Still, there was so much that disgusted me in the discovery I had now made, of the debased characters around me, that I would most gladly have escaped the nunnery, and never returned. But that was a thing not to be thought of. I was in their power, and this I deeply felt, while I thought there was not one among the whole number of nuns to whom I could look for kindness. There was one, however, who began to speak to me at length in a tone that gained something of my confidence, the nun whom I have mentioned before as distinguished by her oddity, Jane Ray, who made us so much amusement when I was a novice. Although, as I have remarked, there was nothing in her face, form, or manners, to give me any pleasure, she addressed me with apparent friendliness; and while she seemed to concur with some things spoken by them, took an opportunity to whisper a few words in my ear, unheard by them, intimating that I had better comply with everything the Superior desired, if I would save my life. I was somewhat alarmed before, but I now became much more so, and determined to make no further resistance. The Superior then made me repeat the three oaths; and when I had sworn them, I was shown into one of the community rooms, and remained some time with the nuns, who were released from their usual employments, and enjoying a recreation day, on account of the admission of a new sister. My feelings during the remainder of that day, I shall not attempt to describe; but pass on to mention the ceremonies which took place at dinner. This description may give an idea of the manner in which we always took our meals, although there were some points in which the breakfast and supper were different.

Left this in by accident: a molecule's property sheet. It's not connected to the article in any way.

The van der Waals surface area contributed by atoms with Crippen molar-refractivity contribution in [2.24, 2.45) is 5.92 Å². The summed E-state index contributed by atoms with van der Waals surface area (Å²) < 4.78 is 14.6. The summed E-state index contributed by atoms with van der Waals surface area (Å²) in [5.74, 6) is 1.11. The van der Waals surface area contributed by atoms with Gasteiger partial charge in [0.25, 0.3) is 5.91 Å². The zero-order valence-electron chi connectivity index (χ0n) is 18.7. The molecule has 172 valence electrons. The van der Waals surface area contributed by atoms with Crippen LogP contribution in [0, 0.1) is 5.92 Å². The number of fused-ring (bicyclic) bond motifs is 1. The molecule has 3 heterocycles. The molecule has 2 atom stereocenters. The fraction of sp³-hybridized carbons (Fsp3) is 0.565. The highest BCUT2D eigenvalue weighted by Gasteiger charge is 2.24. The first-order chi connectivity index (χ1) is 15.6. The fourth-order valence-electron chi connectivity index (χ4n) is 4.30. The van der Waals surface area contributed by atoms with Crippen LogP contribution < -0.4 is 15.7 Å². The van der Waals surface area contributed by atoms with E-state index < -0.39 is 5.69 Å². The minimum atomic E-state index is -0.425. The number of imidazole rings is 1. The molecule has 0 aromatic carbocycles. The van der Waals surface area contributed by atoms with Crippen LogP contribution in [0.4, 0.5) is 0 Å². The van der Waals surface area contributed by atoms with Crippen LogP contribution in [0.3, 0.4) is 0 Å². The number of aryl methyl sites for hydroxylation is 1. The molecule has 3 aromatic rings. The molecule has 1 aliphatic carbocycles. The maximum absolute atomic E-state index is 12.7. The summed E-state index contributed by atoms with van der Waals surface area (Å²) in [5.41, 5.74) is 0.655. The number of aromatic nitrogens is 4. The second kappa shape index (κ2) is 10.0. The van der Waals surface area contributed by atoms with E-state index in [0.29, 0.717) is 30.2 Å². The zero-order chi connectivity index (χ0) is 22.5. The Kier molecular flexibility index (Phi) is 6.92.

At 11 o'clock the bell rung for dinner, and the nuns all took their places in a double row, in the same order as that in which they left the chapel in the morning, except that my companion and myself were stationed at the end of the line. Standing thus for a moment, with our hands placed one on the other over the breast, and hidden in our large cuffs, with our heads bent forward, and eyes fixed on the floor; an old nun who stood at the door, clapped her hands as a signal for us to proceed, and the procession moved on, while we all commenced the repetition of litanies. We walked on in this order, repeating all the way, until we reached the door of the dining-room, where we were divided into two hues; those on the right passing down one side of the long table, and those on the left the other, till all were in, and each stopped in her place. The plates were all ranged, each with a knife, fork, and spoon, rolled up in a napkin, and tied round with a linen band marked with the owner's name. My own plate, knife, fork, &c., were prepared like the rest, and on the band around them I found my new name written: ------"SAINT EUSTACE."